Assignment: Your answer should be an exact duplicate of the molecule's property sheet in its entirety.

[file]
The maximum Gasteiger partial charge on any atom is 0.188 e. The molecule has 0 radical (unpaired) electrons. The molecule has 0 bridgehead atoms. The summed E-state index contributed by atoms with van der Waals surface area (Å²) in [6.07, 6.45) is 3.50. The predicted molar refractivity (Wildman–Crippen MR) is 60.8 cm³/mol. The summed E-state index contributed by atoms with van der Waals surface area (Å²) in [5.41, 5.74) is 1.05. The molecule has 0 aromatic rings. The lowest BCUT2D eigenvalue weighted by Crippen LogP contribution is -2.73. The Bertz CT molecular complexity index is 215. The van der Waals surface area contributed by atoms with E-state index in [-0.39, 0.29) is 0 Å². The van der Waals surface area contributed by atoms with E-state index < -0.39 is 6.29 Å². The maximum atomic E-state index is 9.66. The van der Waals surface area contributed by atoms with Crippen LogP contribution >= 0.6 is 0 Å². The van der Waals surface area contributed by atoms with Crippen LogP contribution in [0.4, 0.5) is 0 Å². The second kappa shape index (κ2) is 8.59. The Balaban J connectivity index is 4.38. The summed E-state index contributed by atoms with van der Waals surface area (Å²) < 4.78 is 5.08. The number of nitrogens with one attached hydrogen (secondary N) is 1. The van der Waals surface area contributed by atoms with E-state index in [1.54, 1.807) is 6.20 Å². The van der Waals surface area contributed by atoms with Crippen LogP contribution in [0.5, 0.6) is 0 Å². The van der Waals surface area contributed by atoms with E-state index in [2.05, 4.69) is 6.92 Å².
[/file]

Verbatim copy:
The maximum Gasteiger partial charge on any atom is 0.188 e. The molecule has 0 radical (unpaired) electrons. The molecule has 0 bridgehead atoms. The summed E-state index contributed by atoms with van der Waals surface area (Å²) in [6.07, 6.45) is 3.50. The predicted molar refractivity (Wildman–Crippen MR) is 60.8 cm³/mol. The summed E-state index contributed by atoms with van der Waals surface area (Å²) in [5.41, 5.74) is 1.05. The molecule has 0 aromatic rings. The lowest BCUT2D eigenvalue weighted by Crippen LogP contribution is -2.73. The Bertz CT molecular complexity index is 215. The van der Waals surface area contributed by atoms with E-state index in [-0.39, 0.29) is 0 Å². The van der Waals surface area contributed by atoms with E-state index < -0.39 is 6.29 Å². The maximum atomic E-state index is 9.66. The van der Waals surface area contributed by atoms with Crippen LogP contribution >= 0.6 is 0 Å². The van der Waals surface area contributed by atoms with Crippen LogP contribution in [0.4, 0.5) is 0 Å². The second kappa shape index (κ2) is 8.59. The Balaban J connectivity index is 4.38. The summed E-state index contributed by atoms with van der Waals surface area (Å²) < 4.78 is 5.08. The number of nitrogens with one attached hydrogen (secondary N) is 1. The van der Waals surface area contributed by atoms with E-state index in [1.54, 1.807) is 6.20 Å². The van der Waals surface area contributed by atoms with Crippen LogP contribution in [0.5, 0.6) is 0 Å². The van der Waals surface area contributed by atoms with E-state index in [2.05, 4.69) is 6.92 Å².